Collette, who dropped out of NIDA, has an exceptional ability to be a character. At her best – in The Sixth Sense, her cameo as a woman heading for a breakdown in The Hours or taking a Japanese businessman into the desert in Japanese Story – she disappears. Unlike many of her peers, especially in Hollywood, she seems unselfconscious about her appearance on screen. You don’t see Julia Roberts show the physical side of emotional unravelling – the pale tear-stained face with its wounded expressions – like Collette does in Japanese Story. Director Sue Brooks says she turns dialogue into talk.
As Collette watched 35 minutes of clips from her films, at Telluride, she was reminded how much emotion goes into her performances. “There are certain films where I’ve had such involvement that even now when I watch it, I feel like I’m reliving it and I get slightly teary,” she says. “That’s how personalised most of the work has been.
“Sometimes I watch it and I don’t even feel like I’m watching myself. But the others that really affected me personally still affect me when I watch them.”
Muriel’s Wedding, Velvet Goldmine and The Sixth Sense evoke the strongest reaction, she says.
Collette accepted the role in Japanese Story virtually overnight after reading the script.
“I just found it really interesting that somebody who seems so in control and so together could melt so easily. How could somebody so smart be so f—ing stupid?”
Nailing the role meant “not letting my head get in the way”. She concedes it can be a problem thinking too much when playing a role. “You’re looking at people’s lives and analysing things.
“I think you need to do that to a certain extent. But once you’re up, the most freeing and good work that I feel I’ve done is when I’m not even aware of what I’m doing. It’s almost like meditation. You’re just not there. It just flows.”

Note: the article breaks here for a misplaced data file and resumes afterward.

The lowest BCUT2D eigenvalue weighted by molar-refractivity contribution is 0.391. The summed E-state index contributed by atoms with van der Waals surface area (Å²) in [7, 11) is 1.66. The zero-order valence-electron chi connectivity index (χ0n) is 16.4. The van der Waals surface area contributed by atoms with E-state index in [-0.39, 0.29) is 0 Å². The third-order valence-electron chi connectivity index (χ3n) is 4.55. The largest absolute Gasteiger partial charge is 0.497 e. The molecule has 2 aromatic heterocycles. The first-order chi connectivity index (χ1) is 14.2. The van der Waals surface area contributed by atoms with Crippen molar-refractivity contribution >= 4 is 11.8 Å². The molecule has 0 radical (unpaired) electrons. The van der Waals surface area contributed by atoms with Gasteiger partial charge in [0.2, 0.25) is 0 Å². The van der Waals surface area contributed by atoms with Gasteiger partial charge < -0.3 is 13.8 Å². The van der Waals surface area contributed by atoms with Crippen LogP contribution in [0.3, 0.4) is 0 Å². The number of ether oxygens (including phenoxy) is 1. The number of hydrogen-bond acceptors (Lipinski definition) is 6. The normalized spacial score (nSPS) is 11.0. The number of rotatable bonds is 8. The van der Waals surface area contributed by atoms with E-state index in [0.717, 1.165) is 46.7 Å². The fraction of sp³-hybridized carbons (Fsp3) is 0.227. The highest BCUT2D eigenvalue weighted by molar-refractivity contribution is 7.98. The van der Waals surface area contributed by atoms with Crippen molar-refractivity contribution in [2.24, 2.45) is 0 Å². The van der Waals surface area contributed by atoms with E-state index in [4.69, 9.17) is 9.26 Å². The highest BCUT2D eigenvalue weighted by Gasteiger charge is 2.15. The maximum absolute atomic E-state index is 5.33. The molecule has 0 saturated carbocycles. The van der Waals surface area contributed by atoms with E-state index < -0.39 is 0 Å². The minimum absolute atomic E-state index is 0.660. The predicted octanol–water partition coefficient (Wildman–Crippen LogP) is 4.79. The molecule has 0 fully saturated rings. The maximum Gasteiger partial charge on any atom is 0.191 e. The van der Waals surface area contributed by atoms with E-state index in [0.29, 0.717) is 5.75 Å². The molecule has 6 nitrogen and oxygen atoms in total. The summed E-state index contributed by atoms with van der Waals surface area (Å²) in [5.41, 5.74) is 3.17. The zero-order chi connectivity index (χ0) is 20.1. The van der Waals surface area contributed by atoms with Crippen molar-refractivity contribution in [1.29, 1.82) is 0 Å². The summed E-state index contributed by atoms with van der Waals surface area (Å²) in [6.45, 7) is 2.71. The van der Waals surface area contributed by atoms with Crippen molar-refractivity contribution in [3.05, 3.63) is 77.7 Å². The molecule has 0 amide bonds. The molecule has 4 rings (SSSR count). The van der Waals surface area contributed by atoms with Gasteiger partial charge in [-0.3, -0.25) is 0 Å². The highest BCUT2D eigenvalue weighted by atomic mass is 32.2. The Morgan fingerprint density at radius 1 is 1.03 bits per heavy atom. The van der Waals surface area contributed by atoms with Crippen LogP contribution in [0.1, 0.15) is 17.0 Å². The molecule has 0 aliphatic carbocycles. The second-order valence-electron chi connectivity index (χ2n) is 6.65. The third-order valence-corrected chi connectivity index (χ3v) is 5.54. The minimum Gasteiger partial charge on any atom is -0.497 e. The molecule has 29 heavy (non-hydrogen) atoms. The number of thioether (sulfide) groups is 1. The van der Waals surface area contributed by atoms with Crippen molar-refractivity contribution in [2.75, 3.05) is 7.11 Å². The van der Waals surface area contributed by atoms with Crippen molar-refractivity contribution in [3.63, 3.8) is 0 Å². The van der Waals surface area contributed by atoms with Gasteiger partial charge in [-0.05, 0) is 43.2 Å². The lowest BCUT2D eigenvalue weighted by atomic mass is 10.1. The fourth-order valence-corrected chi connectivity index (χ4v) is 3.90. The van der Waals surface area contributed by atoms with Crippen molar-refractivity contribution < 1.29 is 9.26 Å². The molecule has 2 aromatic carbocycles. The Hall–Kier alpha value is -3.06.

Turning 30 brought a new perspective on things. It also brought new happiness through marriage. She has a great voice and a new ambition to record songs she has written. She has re-evaluated her work and plans to start a family.
“I’m very happy to be out of my 20s,” she says. “They were quite tumultuous in many different ways – very enjoyable but I don’t want to go back.
“Now I feel much more relaxed and settled, and stable in myself.
I’ve got a lot more love in my life, which allows you to like yourself a bit more.”
Recording songs in the studio she and Galafassi have built on the South Coast “will be a good balance to what I’ve been doing. When you’re working as an actor, you’re dependent on so many other people putting the pieces of your performance together,” she says. “With music, I’ve written it and it’s very personal and there’s more control.
“I feel I’ve come to the point where I actually know I have a career and it’s not going to end. I’m comforted by the fact that I can take a break and there’ll be something waiting eventually. I’m able to take advantage of it more than it can of me.”
She is still surprised by her decision to quit school. “At this point in my life, I can’t quite believe I made that decision. But at the time I was just so gung-ho. My naivety helped me make a decision that I probably wouldn’t have made later on.
“Going to Blacktown Girls High School and having two afternoons a week when I caught the train by myself into the city and went to the Australian Theatre for Young People just opened my life up a little bit.
“It really turned me on. I just pursued it without thought in a way. It was just a very instinctive, enjoyable thing to do.”
And what’s it like going back to her family in Blacktown these days?
“It’s just like visiting home. Usually, I’m so exhausted I fall asleep on the couch because it’s immediately relaxing. I was speaking to Mum last night and I was like ‘I’ve only seen you three times since March’. It’s a sign of what’s going on.”
Japanese Story is now showing.